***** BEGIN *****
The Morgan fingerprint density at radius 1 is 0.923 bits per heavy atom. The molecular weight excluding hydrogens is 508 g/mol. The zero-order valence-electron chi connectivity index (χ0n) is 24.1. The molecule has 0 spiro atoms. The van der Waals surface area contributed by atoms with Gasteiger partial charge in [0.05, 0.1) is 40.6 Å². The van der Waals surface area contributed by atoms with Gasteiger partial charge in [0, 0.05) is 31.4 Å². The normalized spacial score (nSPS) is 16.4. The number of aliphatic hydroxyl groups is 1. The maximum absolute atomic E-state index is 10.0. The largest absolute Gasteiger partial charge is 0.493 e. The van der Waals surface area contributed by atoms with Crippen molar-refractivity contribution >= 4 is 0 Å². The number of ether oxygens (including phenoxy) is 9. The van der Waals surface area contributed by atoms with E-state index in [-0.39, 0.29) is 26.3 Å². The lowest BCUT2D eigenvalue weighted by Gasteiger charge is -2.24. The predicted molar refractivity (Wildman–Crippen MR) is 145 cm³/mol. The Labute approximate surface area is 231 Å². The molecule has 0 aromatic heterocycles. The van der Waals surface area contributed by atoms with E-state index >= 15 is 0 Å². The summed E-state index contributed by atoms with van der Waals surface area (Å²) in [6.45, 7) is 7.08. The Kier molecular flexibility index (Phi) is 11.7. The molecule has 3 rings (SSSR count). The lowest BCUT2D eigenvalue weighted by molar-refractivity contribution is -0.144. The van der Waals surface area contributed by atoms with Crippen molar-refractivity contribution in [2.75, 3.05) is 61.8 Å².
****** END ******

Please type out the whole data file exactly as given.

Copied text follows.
The Morgan fingerprint density at radius 1 is 0.923 bits per heavy atom. The molecular weight excluding hydrogens is 508 g/mol. The zero-order valence-electron chi connectivity index (χ0n) is 24.1. The molecule has 0 spiro atoms. The van der Waals surface area contributed by atoms with Gasteiger partial charge in [0.05, 0.1) is 40.6 Å². The van der Waals surface area contributed by atoms with Gasteiger partial charge in [0, 0.05) is 31.4 Å². The normalized spacial score (nSPS) is 16.4. The number of aliphatic hydroxyl groups is 1. The maximum absolute atomic E-state index is 10.0. The largest absolute Gasteiger partial charge is 0.493 e. The van der Waals surface area contributed by atoms with Crippen molar-refractivity contribution >= 4 is 0 Å². The number of ether oxygens (including phenoxy) is 9. The van der Waals surface area contributed by atoms with E-state index in [-0.39, 0.29) is 26.3 Å². The lowest BCUT2D eigenvalue weighted by Gasteiger charge is -2.24. The predicted molar refractivity (Wildman–Crippen MR) is 145 cm³/mol. The Labute approximate surface area is 231 Å². The molecule has 0 aromatic heterocycles. The van der Waals surface area contributed by atoms with E-state index >= 15 is 0 Å². The summed E-state index contributed by atoms with van der Waals surface area (Å²) in [6.45, 7) is 7.08. The Kier molecular flexibility index (Phi) is 11.7. The molecule has 3 rings (SSSR count). The lowest BCUT2D eigenvalue weighted by molar-refractivity contribution is -0.144. The van der Waals surface area contributed by atoms with Crippen molar-refractivity contribution in [2.75, 3.05) is 61.8 Å².